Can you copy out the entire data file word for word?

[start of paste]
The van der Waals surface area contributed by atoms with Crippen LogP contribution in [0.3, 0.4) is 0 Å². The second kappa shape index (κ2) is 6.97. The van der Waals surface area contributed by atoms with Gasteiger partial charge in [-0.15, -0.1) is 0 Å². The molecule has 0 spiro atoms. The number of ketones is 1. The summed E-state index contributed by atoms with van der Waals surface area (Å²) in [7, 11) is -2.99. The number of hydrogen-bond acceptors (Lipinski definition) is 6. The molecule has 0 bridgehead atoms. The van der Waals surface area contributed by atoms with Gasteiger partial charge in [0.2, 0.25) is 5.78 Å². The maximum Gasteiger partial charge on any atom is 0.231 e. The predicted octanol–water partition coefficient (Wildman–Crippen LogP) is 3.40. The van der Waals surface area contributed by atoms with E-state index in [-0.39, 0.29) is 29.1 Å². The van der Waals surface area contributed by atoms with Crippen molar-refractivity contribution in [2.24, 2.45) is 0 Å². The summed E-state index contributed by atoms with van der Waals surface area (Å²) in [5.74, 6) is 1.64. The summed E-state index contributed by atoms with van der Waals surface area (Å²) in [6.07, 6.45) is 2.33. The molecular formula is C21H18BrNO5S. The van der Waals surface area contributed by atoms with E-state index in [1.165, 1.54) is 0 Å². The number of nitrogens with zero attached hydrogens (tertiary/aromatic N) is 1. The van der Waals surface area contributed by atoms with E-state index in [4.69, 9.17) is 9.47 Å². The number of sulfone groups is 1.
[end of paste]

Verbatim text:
The van der Waals surface area contributed by atoms with Crippen LogP contribution in [0.3, 0.4) is 0 Å². The second kappa shape index (κ2) is 6.97. The van der Waals surface area contributed by atoms with Gasteiger partial charge in [-0.15, -0.1) is 0 Å². The molecule has 0 spiro atoms. The number of ketones is 1. The summed E-state index contributed by atoms with van der Waals surface area (Å²) in [7, 11) is -2.99. The number of hydrogen-bond acceptors (Lipinski definition) is 6. The molecule has 0 bridgehead atoms. The van der Waals surface area contributed by atoms with Gasteiger partial charge in [0.2, 0.25) is 5.78 Å². The maximum Gasteiger partial charge on any atom is 0.231 e. The predicted octanol–water partition coefficient (Wildman–Crippen LogP) is 3.40. The van der Waals surface area contributed by atoms with E-state index in [-0.39, 0.29) is 29.1 Å². The van der Waals surface area contributed by atoms with Crippen molar-refractivity contribution in [2.24, 2.45) is 0 Å². The summed E-state index contributed by atoms with van der Waals surface area (Å²) in [5.74, 6) is 1.64. The summed E-state index contributed by atoms with van der Waals surface area (Å²) in [6.07, 6.45) is 2.33. The molecular formula is C21H18BrNO5S. The van der Waals surface area contributed by atoms with E-state index in [1.165, 1.54) is 0 Å². The number of nitrogens with zero attached hydrogens (tertiary/aromatic N) is 1. The van der Waals surface area contributed by atoms with E-state index in [4.69, 9.17) is 9.47 Å². The number of sulfone groups is 1.